RC2016/10 -- Happy, Happy, Joy, Joy!

After several hours of wrapping wires, I completed the wiring of my COSMAC ELF replica. At that point, I flipped it over and stuffed the various parts into the sockets. The ICs installed without problems, while the discrete components required a little bending and trimming to fit into the sockets but were not really a problem. Two 0.1" jumpers (a.k.a. "shunts") were required by the design yet not included in the package, but luckily the local Radio Shack is still in business and had them in stock. With everything in place, I attached the battery, flipped the switch, and...nothing happened! Now what?


Follow The Process

The exact procedure for loading code in to the COSMAC ELF is not entirely intuitive, so I reviewed all of the available information to ensure that I was following the correct process. Convinced that I was trying to do the right things and yet still not getting any results, I broke out the schematics and started my analysis...

After basic circuit "first aid" like checking power and ground lines and ensuring that the clock was ticking, I started trying to isolate specific bits of functionality on the board to make sure that flipping switches was sending the right signals to the correct pins on the CPU. While poking around, I found that the output of one of the inverters did not change when it was supposed to change. A bad chip? Well, not so fast...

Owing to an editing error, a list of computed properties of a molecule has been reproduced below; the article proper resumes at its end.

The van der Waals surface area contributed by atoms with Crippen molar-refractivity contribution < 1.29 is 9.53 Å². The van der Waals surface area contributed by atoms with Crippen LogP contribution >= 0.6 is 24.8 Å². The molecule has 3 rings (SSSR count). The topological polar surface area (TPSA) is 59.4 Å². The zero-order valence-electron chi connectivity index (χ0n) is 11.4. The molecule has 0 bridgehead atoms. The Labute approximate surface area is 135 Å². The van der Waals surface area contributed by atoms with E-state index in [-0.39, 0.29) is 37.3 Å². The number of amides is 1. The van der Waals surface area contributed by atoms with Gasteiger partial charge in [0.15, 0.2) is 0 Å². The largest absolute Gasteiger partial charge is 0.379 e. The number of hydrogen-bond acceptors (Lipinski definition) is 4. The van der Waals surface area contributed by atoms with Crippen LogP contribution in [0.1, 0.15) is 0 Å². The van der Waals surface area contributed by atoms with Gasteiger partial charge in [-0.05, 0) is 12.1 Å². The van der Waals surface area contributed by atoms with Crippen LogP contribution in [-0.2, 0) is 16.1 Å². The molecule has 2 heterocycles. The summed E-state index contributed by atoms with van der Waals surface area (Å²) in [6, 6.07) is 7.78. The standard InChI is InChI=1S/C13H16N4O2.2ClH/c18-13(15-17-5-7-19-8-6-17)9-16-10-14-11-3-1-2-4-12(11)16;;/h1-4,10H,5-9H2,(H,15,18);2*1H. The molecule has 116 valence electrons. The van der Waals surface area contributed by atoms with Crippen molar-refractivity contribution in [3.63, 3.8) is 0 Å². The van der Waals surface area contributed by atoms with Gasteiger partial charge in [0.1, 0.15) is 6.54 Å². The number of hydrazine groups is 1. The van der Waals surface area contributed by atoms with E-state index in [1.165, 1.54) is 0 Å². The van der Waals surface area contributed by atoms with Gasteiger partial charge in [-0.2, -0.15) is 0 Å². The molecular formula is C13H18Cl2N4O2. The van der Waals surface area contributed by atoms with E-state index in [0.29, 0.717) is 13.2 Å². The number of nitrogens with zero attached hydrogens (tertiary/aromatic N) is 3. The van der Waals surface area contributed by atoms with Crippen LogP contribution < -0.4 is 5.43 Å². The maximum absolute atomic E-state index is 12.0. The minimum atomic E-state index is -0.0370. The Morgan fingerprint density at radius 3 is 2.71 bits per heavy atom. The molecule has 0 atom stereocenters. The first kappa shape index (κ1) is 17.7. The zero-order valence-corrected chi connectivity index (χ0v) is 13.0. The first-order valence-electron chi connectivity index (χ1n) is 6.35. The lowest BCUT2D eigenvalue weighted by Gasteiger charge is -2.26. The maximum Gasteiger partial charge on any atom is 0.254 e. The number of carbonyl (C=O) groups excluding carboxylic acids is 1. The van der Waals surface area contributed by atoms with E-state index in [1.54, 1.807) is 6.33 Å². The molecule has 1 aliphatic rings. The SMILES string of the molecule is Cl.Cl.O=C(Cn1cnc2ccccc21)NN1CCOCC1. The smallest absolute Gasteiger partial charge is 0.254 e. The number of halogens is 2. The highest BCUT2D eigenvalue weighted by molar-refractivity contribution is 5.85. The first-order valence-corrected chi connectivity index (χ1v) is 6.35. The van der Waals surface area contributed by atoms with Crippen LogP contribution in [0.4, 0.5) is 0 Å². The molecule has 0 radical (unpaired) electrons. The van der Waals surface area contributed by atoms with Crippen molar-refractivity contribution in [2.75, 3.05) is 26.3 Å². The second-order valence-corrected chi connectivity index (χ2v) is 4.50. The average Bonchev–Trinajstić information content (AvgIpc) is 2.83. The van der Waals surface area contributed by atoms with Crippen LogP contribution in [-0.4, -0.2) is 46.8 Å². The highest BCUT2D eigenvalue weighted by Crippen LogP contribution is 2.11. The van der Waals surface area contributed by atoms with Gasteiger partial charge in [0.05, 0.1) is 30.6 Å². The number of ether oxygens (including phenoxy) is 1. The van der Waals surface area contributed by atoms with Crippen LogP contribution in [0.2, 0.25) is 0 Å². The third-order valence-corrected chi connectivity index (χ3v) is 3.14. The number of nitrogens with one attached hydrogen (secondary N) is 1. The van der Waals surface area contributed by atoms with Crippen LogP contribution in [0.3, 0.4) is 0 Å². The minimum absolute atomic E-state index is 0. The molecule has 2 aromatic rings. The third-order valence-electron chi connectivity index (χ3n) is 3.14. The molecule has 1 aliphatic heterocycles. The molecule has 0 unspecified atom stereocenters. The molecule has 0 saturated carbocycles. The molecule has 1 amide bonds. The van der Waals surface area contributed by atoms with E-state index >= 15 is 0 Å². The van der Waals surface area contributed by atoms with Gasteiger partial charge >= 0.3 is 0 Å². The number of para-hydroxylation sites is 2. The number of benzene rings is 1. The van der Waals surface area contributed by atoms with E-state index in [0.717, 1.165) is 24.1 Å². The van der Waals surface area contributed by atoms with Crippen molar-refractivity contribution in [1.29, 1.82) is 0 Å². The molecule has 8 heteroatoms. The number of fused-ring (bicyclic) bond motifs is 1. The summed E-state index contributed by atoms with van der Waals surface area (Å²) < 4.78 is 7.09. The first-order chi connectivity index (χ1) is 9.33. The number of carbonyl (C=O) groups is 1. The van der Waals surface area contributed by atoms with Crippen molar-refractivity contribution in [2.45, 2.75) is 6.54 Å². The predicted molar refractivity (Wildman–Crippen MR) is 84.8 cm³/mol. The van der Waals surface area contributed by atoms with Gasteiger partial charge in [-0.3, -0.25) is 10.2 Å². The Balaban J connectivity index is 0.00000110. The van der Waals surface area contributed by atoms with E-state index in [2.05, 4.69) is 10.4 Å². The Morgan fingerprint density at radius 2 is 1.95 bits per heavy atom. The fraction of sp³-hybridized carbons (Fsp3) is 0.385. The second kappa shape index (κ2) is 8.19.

Chip Test

Long ago I picked-up an EPROM programmer that includes the ability to test logic chips, including a variety of 74xx and 40xx chips. I took advantage of this piece of kit by testing the 40106 chip that seemed to be producing the wrong output. Oddly enough, the chip worked fine in the tester! I took the precaution of testing most of the other logic chips on board, all of which proved to be working fine. Hmmm...

The culprit...
Circuit Inspection

Reassured that the chips were working fine, I refocused my attention on the possibilities of bad wiring. Not surprisingly, I found one wire out of place. Despite having checked along the way during construction and further checked all the connections afterwards, one wiring mistake had escaped detection. Oh well, at least it was just the one!


With that one wire removed and replaced correctly, the machine is working! Too bad I don't have any COSMAC ELF software lined-up for Halloween. But for your amusement, I have included my recreation of the classic COSMAC ELF construction photo above... :-)